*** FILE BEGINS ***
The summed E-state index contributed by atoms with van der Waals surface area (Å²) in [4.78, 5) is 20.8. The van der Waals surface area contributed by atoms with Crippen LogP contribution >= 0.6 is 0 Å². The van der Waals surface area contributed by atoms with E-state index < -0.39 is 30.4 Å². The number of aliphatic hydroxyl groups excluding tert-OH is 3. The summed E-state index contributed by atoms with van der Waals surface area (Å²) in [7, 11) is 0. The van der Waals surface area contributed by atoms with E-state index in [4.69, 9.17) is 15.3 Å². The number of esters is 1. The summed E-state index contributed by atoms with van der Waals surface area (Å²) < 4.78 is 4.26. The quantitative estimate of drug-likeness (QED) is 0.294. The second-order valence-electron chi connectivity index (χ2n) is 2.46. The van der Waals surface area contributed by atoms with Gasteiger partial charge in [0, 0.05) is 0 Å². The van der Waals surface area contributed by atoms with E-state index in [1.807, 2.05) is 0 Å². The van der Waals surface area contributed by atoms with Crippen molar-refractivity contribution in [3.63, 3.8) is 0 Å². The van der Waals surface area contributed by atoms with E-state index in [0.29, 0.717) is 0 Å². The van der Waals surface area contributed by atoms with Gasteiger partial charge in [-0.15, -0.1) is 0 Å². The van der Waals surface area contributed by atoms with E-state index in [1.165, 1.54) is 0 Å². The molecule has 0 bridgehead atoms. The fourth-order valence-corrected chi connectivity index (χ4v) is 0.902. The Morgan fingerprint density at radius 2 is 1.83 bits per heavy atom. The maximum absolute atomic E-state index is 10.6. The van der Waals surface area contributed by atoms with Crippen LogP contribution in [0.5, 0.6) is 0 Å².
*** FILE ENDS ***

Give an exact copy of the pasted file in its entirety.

The summed E-state index contributed by atoms with van der Waals surface area (Å²) in [4.78, 5) is 20.8. The van der Waals surface area contributed by atoms with Crippen LogP contribution >= 0.6 is 0 Å². The van der Waals surface area contributed by atoms with E-state index < -0.39 is 30.4 Å². The number of aliphatic hydroxyl groups excluding tert-OH is 3. The summed E-state index contributed by atoms with van der Waals surface area (Å²) in [7, 11) is 0. The van der Waals surface area contributed by atoms with E-state index in [4.69, 9.17) is 15.3 Å². The number of esters is 1. The summed E-state index contributed by atoms with van der Waals surface area (Å²) < 4.78 is 4.26. The quantitative estimate of drug-likeness (QED) is 0.294. The second-order valence-electron chi connectivity index (χ2n) is 2.46. The van der Waals surface area contributed by atoms with Gasteiger partial charge in [0, 0.05) is 0 Å². The van der Waals surface area contributed by atoms with E-state index in [1.807, 2.05) is 0 Å². The van der Waals surface area contributed by atoms with Crippen molar-refractivity contribution in [3.63, 3.8) is 0 Å². The van der Waals surface area contributed by atoms with E-state index in [0.29, 0.717) is 0 Å². The van der Waals surface area contributed by atoms with Gasteiger partial charge in [-0.15, -0.1) is 0 Å². The van der Waals surface area contributed by atoms with E-state index in [1.165, 1.54) is 0 Å². The molecule has 0 bridgehead atoms. The fourth-order valence-corrected chi connectivity index (χ4v) is 0.902. The Morgan fingerprint density at radius 2 is 1.83 bits per heavy atom. The maximum absolute atomic E-state index is 10.6. The van der Waals surface area contributed by atoms with Crippen LogP contribution in [0.5, 0.6) is 0 Å².